Saturday, March 24, 2012

Moderate Republicans v. "Reckless" Republicans

I am reading more than usual these days. One reason: several gifts of fine books that kind friends gave me for my birthday earlier this month. One observation I read today caught my attention:
Republicans who have been Republicans all their lives are up in arms [over] the most reckless lawmaking body that ever sat at Albany. It was the first in the history of the United States, to my knowledge, that ever went so far as to attempt to bridle the press. True, the Anti-Cartoon bill was defeated by the Assembly, but the mere fact that such an infamous measure should have been seriously put forward in the name of the Republican State organization and passed by the Republican Senate was enough to damn the legislature for all time.
You may not have heard of an Anti-Cartoon bill, other than in certain countries with large Islamic populations. I should fess up that the comment above was made in an interview on April 29, 1897 with New York City Republican John E. Milholland in The New-York Journal. Milholland was the father of suffragette Inez Milholland, and during the last 15 years of his life was one of a minority of faithful Lincoln Republicans.

But an Anti-Cartoon bill is not stranger than some anti-environmental and anti-women statements in the GOP primary. Moderate Republicans such as William Ruckelshaus, the first federal EPA Administrator, are on record as saying they don't recognize the GOP of today and have endorsed Democrats.

Tuesday, March 20, 2012

NYPD | Mollen Commission, Police Corruption

L to R: Richard J. Davis, Ross Sandler, Judge
Harold Baer, Jr.
NYC, March 20, 2012–This morning I traveled downtown to Worth Street to hear a retrospective discussion of the work of the Mollen Commission at the New York Law School. (Personal aside: Among the alumni of NYLS is John A. Milholland, Harvard Class of 1914–brother of suffragette Inez, who married my great-uncle Eugen Boissevain.)

The Mollen Commission was formally known as "The City of New York Commission to Investigate Allegations of Police Corruption and the Anti-Corruption Procedures of the Police Department". It is named after former judge Milton Mollen, who was appointed its chair in July 1992 by then-NYC Mayor David Dinkins.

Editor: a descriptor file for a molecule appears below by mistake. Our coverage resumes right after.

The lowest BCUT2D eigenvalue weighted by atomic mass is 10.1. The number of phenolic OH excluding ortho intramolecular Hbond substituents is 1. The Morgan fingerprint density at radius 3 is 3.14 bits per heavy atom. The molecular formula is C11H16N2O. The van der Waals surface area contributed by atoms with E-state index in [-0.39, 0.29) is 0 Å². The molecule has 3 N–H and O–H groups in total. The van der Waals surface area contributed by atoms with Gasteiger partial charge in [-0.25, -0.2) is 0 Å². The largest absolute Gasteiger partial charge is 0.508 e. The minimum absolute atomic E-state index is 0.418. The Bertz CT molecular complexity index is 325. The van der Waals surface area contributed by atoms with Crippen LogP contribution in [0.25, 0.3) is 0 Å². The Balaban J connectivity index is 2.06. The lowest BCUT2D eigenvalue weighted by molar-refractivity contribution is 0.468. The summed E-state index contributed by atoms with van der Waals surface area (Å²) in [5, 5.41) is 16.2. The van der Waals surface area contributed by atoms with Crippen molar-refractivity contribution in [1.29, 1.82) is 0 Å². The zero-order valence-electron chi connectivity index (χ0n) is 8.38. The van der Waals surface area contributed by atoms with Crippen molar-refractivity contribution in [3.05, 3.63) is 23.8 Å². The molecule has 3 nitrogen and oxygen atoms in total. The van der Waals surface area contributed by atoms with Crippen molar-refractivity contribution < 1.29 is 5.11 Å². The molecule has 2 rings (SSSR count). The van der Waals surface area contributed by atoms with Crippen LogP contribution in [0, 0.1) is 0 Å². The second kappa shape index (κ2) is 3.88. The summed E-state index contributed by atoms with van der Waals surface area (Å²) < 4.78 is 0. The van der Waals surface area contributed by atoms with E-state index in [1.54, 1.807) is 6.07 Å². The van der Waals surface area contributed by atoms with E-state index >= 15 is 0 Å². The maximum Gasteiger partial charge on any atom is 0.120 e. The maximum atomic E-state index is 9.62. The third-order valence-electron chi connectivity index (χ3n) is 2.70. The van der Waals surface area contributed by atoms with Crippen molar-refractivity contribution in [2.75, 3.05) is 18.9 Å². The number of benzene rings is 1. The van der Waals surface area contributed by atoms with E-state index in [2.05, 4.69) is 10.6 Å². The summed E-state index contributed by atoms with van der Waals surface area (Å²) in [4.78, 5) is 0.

In his introduction, the Director of the Center for NY City Law, Ross Sandler, noted that police corruption seems to surface at regular intervals and that successive commissions have wrestled with how to address it.

In 1972, just 20 years before the Mollen Commission was formed, the Knapp Commission issued its report on a sensational series of revelations about corruption in the NYPD, featuring Robert Leuci and Frank Serpico among others. Books and movies followed – “Serpico” and “Prince of the City”. Michael Armstrong, former chief counsel of the Commission, spoke about this report in a February meeting of the Center for NY City Law; his remarks are tapehere. Ross Sandler comments on the 1972 report:
[It] memorably divided the types of corruption by the epigram of “meat eaters” and “grass eaters”. [The former] aggressively sought out opportunities… while grass eaters, the vast majority of the force, were officers who accepted small gratuities, but did not aggressively seek out corrupt opportunities.
Mollen's mandate was to examine and investigate “the nature and extent of corruption in the Department; evaluate the departments procedures for preventing and detecting that corruption; and recommend changes and improvements to those procedures”. The Mollen Commission issued a report in July 1994. Its conclusion was that the nature of corruption had changed since Knapp Commission days. 
Corruption then was largely a corruption of accommodation, of criminals and police officers giving and taking bribes, buying and selling protection. Corruption was, in its essence, consensual. Today's corruption is characterized by brutality, theft, abuse of authority and active police criminality.
The first of the two speakers this morning, U.S. District Judge Harold Baer, Jr., was a member of the Mollen Commission. He said that the first line of defense against corruption is inside the NYPD, in the form of the integrity control officers who report to the Internal Affairs Bureau. The IAB has a hugely difficult job without outside support. A Commission to Combat Police Corruption was created to monitor the IAB, but Mayor Rudy  Giuliani could not reach agreement with the City Council on the power of the Commission. It therefore became a non-statutory body, appointed by the Mayor.

Discussing the Mayor's Commission was Richard J. Davis, former Chair of the Commission to Combat Police Corruption. He had some simple recommendations for making an investigative committee effective. To summarize:

1.     The Commission should be statutory. The Mayor and City Council must agree on a permanent external monitoring body that can both prod and defend the IAB.
2.     It should have an independent board that is given authority.
3.     In particular, it must have the authority to issue subpoenas. Expecting an agency to respond to investigative questions voluntarily, in a timely way, is expecting too much.  
This was a useful discussion for anyone interested in how to investigate systematic corruption or violation of agency standards. Thank you Ross Sandler, et al. The full record on tape is here.